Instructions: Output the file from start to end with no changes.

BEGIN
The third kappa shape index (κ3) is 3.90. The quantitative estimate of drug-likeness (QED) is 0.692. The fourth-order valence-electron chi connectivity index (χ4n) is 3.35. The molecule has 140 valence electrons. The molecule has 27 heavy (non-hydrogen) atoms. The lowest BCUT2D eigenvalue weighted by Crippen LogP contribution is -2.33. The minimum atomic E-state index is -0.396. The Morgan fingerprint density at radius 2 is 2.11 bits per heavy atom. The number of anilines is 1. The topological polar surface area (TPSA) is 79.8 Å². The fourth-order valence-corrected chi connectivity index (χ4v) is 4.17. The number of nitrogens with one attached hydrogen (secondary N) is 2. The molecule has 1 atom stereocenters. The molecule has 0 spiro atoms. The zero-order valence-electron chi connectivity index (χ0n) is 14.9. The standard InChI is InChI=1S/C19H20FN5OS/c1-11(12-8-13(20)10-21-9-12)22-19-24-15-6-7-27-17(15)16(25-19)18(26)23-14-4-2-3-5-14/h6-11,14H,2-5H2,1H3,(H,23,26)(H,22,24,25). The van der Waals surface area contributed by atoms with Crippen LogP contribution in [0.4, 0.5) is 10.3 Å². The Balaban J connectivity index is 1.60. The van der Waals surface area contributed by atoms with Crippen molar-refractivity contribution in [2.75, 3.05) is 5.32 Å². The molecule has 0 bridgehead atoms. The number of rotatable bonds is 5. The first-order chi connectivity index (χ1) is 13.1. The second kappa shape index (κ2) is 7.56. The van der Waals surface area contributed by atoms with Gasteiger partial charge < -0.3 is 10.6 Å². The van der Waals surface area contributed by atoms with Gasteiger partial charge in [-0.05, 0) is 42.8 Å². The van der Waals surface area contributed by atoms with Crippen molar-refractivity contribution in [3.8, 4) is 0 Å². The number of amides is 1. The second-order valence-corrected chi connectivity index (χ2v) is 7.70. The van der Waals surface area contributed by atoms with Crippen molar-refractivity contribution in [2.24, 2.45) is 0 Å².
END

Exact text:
The third kappa shape index (κ3) is 3.90. The quantitative estimate of drug-likeness (QED) is 0.692. The fourth-order valence-electron chi connectivity index (χ4n) is 3.35. The molecule has 140 valence electrons. The molecule has 27 heavy (non-hydrogen) atoms. The lowest BCUT2D eigenvalue weighted by Crippen LogP contribution is -2.33. The minimum atomic E-state index is -0.396. The Morgan fingerprint density at radius 2 is 2.11 bits per heavy atom. The number of anilines is 1. The topological polar surface area (TPSA) is 79.8 Å². The fourth-order valence-corrected chi connectivity index (χ4v) is 4.17. The number of nitrogens with one attached hydrogen (secondary N) is 2. The molecule has 1 atom stereocenters. The molecule has 0 spiro atoms. The zero-order valence-electron chi connectivity index (χ0n) is 14.9. The standard InChI is InChI=1S/C19H20FN5OS/c1-11(12-8-13(20)10-21-9-12)22-19-24-15-6-7-27-17(15)16(25-19)18(26)23-14-4-2-3-5-14/h6-11,14H,2-5H2,1H3,(H,23,26)(H,22,24,25). The van der Waals surface area contributed by atoms with Crippen LogP contribution in [0.4, 0.5) is 10.3 Å². The Balaban J connectivity index is 1.60. The van der Waals surface area contributed by atoms with Crippen molar-refractivity contribution in [2.75, 3.05) is 5.32 Å². The molecule has 0 bridgehead atoms. The number of rotatable bonds is 5. The first-order chi connectivity index (χ1) is 13.1. The second kappa shape index (κ2) is 7.56. The van der Waals surface area contributed by atoms with Gasteiger partial charge < -0.3 is 10.6 Å². The van der Waals surface area contributed by atoms with Gasteiger partial charge in [-0.05, 0) is 42.8 Å². The van der Waals surface area contributed by atoms with Crippen molar-refractivity contribution in [3.8, 4) is 0 Å². The number of amides is 1. The second-order valence-corrected chi connectivity index (χ2v) is 7.70. The van der Waals surface area contributed by atoms with Crippen molar-refractivity contribution in [2.24, 2.45) is 0 Å².